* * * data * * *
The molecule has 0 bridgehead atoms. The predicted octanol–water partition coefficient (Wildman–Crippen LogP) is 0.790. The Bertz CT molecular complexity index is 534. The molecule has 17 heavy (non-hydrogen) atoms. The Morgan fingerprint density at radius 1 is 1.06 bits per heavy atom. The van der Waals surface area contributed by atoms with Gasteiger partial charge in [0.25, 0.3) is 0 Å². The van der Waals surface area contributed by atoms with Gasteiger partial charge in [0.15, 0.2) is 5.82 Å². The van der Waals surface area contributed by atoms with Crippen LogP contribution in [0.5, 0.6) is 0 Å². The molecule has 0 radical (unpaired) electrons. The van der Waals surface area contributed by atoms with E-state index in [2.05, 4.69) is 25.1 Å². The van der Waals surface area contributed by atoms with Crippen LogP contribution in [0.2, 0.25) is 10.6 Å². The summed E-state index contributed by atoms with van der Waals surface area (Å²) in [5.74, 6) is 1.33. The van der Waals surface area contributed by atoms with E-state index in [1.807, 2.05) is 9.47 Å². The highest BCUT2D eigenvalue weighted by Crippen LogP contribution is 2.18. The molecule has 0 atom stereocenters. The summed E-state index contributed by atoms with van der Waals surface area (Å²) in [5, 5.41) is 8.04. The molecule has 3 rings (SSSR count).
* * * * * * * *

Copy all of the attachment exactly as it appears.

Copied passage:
The molecule has 0 bridgehead atoms. The predicted octanol–water partition coefficient (Wildman–Crippen LogP) is 0.790. The Bertz CT molecular complexity index is 534. The molecule has 17 heavy (non-hydrogen) atoms. The Morgan fingerprint density at radius 1 is 1.06 bits per heavy atom. The van der Waals surface area contributed by atoms with Gasteiger partial charge in [0.25, 0.3) is 0 Å². The van der Waals surface area contributed by atoms with Gasteiger partial charge in [0.15, 0.2) is 5.82 Å². The van der Waals surface area contributed by atoms with Crippen LogP contribution in [0.5, 0.6) is 0 Å². The molecule has 0 radical (unpaired) electrons. The van der Waals surface area contributed by atoms with E-state index in [2.05, 4.69) is 25.1 Å². The van der Waals surface area contributed by atoms with Crippen LogP contribution in [0.2, 0.25) is 10.6 Å². The summed E-state index contributed by atoms with van der Waals surface area (Å²) in [5.74, 6) is 1.33. The van der Waals surface area contributed by atoms with E-state index in [1.807, 2.05) is 9.47 Å². The highest BCUT2D eigenvalue weighted by Crippen LogP contribution is 2.18. The molecule has 0 atom stereocenters. The summed E-state index contributed by atoms with van der Waals surface area (Å²) in [5, 5.41) is 8.04. The molecule has 3 rings (SSSR count).